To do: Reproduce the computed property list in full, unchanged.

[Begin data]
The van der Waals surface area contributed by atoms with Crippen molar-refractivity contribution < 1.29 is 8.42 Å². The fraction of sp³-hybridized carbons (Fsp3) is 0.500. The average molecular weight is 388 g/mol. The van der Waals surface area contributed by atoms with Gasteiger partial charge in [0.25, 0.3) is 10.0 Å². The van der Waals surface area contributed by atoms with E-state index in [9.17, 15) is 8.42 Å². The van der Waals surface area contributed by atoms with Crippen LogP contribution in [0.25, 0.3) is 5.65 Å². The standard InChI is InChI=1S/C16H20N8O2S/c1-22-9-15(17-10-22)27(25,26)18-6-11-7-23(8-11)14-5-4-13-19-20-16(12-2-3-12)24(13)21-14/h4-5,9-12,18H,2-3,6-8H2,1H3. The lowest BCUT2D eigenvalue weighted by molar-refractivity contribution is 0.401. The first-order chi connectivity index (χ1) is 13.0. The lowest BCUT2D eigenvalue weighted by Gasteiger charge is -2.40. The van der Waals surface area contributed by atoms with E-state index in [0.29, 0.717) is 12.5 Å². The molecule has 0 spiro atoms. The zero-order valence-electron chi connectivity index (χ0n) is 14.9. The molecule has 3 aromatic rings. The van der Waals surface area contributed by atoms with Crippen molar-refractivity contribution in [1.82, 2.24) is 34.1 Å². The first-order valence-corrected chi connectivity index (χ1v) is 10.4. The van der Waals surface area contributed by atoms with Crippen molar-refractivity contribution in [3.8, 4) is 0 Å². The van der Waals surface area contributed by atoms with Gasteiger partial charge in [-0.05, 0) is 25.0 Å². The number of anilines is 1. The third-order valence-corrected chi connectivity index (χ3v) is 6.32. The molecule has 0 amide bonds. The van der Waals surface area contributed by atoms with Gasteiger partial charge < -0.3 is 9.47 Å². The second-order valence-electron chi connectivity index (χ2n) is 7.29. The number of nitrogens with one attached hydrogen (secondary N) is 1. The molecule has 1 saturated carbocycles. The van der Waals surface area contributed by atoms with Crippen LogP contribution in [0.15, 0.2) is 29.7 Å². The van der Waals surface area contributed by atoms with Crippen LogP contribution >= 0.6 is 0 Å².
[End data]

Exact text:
The van der Waals surface area contributed by atoms with Crippen molar-refractivity contribution < 1.29 is 8.42 Å². The fraction of sp³-hybridized carbons (Fsp3) is 0.500. The average molecular weight is 388 g/mol. The van der Waals surface area contributed by atoms with Gasteiger partial charge in [0.25, 0.3) is 10.0 Å². The van der Waals surface area contributed by atoms with E-state index in [9.17, 15) is 8.42 Å². The van der Waals surface area contributed by atoms with Crippen LogP contribution in [0.25, 0.3) is 5.65 Å². The standard InChI is InChI=1S/C16H20N8O2S/c1-22-9-15(17-10-22)27(25,26)18-6-11-7-23(8-11)14-5-4-13-19-20-16(12-2-3-12)24(13)21-14/h4-5,9-12,18H,2-3,6-8H2,1H3. The lowest BCUT2D eigenvalue weighted by molar-refractivity contribution is 0.401. The first-order chi connectivity index (χ1) is 13.0. The lowest BCUT2D eigenvalue weighted by Gasteiger charge is -2.40. The van der Waals surface area contributed by atoms with E-state index in [0.29, 0.717) is 12.5 Å². The molecule has 0 spiro atoms. The zero-order valence-electron chi connectivity index (χ0n) is 14.9. The molecule has 3 aromatic rings. The van der Waals surface area contributed by atoms with Crippen molar-refractivity contribution in [1.82, 2.24) is 34.1 Å². The first-order valence-corrected chi connectivity index (χ1v) is 10.4. The van der Waals surface area contributed by atoms with Crippen molar-refractivity contribution in [3.8, 4) is 0 Å². The van der Waals surface area contributed by atoms with Gasteiger partial charge in [-0.05, 0) is 25.0 Å². The number of anilines is 1. The third-order valence-corrected chi connectivity index (χ3v) is 6.32. The molecule has 0 amide bonds. The van der Waals surface area contributed by atoms with Gasteiger partial charge < -0.3 is 9.47 Å². The second-order valence-electron chi connectivity index (χ2n) is 7.29. The number of nitrogens with one attached hydrogen (secondary N) is 1. The molecule has 1 saturated carbocycles. The van der Waals surface area contributed by atoms with Crippen LogP contribution in [0.15, 0.2) is 29.7 Å². The van der Waals surface area contributed by atoms with Crippen LogP contribution >= 0.6 is 0 Å².